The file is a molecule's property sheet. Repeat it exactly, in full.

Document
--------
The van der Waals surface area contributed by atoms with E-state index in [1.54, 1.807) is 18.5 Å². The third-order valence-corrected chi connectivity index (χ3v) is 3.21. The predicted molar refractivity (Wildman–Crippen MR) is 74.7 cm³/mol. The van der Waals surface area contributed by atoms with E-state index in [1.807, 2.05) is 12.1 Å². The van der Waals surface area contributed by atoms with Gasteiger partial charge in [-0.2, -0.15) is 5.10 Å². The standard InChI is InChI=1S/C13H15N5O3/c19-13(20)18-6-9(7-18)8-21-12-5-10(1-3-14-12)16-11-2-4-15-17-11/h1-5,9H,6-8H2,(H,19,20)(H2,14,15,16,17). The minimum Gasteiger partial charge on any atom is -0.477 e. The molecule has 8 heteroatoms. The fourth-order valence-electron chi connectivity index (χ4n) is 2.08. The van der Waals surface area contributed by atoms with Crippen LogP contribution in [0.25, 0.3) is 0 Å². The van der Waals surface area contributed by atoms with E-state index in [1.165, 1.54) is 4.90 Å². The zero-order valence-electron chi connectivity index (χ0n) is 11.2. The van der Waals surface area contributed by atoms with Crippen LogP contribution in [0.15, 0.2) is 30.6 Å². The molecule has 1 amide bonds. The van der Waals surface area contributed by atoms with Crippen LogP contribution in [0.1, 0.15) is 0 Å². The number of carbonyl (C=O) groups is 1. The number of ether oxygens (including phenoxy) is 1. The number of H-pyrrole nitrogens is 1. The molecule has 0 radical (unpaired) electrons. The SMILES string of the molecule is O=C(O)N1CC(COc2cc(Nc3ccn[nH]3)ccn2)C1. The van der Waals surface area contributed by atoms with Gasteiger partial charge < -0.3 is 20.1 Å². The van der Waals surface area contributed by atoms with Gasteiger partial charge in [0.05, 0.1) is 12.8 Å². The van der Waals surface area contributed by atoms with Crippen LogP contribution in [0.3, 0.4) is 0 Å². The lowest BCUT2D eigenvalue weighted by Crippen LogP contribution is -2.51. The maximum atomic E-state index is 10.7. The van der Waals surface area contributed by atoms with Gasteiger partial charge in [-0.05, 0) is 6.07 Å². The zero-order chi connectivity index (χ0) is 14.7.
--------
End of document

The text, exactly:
The van der Waals surface area contributed by atoms with E-state index in [1.54, 1.807) is 18.5 Å². The third-order valence-corrected chi connectivity index (χ3v) is 3.21. The predicted molar refractivity (Wildman–Crippen MR) is 74.7 cm³/mol. The van der Waals surface area contributed by atoms with E-state index in [1.807, 2.05) is 12.1 Å². The van der Waals surface area contributed by atoms with Gasteiger partial charge in [-0.2, -0.15) is 5.10 Å². The standard InChI is InChI=1S/C13H15N5O3/c19-13(20)18-6-9(7-18)8-21-12-5-10(1-3-14-12)16-11-2-4-15-17-11/h1-5,9H,6-8H2,(H,19,20)(H2,14,15,16,17). The minimum Gasteiger partial charge on any atom is -0.477 e. The molecule has 8 heteroatoms. The fourth-order valence-electron chi connectivity index (χ4n) is 2.08. The van der Waals surface area contributed by atoms with Crippen LogP contribution in [0.25, 0.3) is 0 Å². The van der Waals surface area contributed by atoms with E-state index in [1.165, 1.54) is 4.90 Å². The zero-order valence-electron chi connectivity index (χ0n) is 11.2. The van der Waals surface area contributed by atoms with Crippen LogP contribution in [0.15, 0.2) is 30.6 Å². The molecule has 1 amide bonds. The van der Waals surface area contributed by atoms with Crippen LogP contribution in [0.1, 0.15) is 0 Å². The number of carbonyl (C=O) groups is 1. The number of ether oxygens (including phenoxy) is 1. The number of H-pyrrole nitrogens is 1. The molecule has 0 radical (unpaired) electrons. The SMILES string of the molecule is O=C(O)N1CC(COc2cc(Nc3ccn[nH]3)ccn2)C1. The van der Waals surface area contributed by atoms with Gasteiger partial charge < -0.3 is 20.1 Å². The van der Waals surface area contributed by atoms with Gasteiger partial charge in [0.05, 0.1) is 12.8 Å². The van der Waals surface area contributed by atoms with Crippen LogP contribution in [0.3, 0.4) is 0 Å². The lowest BCUT2D eigenvalue weighted by Crippen LogP contribution is -2.51. The maximum atomic E-state index is 10.7. The van der Waals surface area contributed by atoms with Gasteiger partial charge in [-0.05, 0) is 6.07 Å². The zero-order chi connectivity index (χ0) is 14.7.